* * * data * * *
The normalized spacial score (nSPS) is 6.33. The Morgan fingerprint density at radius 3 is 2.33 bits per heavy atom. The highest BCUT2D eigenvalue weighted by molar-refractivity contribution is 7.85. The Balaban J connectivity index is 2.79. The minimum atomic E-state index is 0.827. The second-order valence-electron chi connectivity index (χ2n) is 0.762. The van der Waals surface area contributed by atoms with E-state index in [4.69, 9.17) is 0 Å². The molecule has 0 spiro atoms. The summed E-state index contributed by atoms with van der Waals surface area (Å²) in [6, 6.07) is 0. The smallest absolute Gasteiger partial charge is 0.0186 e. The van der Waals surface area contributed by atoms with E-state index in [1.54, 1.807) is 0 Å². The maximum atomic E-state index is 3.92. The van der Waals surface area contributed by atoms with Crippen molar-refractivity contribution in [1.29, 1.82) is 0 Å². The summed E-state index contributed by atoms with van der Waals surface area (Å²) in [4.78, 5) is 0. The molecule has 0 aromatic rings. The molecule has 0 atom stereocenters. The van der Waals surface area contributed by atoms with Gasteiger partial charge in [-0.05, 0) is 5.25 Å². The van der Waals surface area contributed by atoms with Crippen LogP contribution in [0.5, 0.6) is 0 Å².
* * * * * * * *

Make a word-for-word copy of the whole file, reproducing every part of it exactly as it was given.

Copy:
The normalized spacial score (nSPS) is 6.33. The Morgan fingerprint density at radius 3 is 2.33 bits per heavy atom. The highest BCUT2D eigenvalue weighted by molar-refractivity contribution is 7.85. The Balaban J connectivity index is 2.79. The minimum atomic E-state index is 0.827. The second-order valence-electron chi connectivity index (χ2n) is 0.762. The van der Waals surface area contributed by atoms with E-state index in [4.69, 9.17) is 0 Å². The molecule has 0 spiro atoms. The summed E-state index contributed by atoms with van der Waals surface area (Å²) in [6, 6.07) is 0. The smallest absolute Gasteiger partial charge is 0.0186 e. The van der Waals surface area contributed by atoms with E-state index in [1.54, 1.807) is 0 Å². The maximum atomic E-state index is 3.92. The van der Waals surface area contributed by atoms with Crippen molar-refractivity contribution in [1.29, 1.82) is 0 Å². The summed E-state index contributed by atoms with van der Waals surface area (Å²) in [4.78, 5) is 0. The molecule has 0 aromatic rings. The molecule has 0 atom stereocenters. The van der Waals surface area contributed by atoms with Gasteiger partial charge in [-0.05, 0) is 5.25 Å². The van der Waals surface area contributed by atoms with Crippen LogP contribution in [0.5, 0.6) is 0 Å².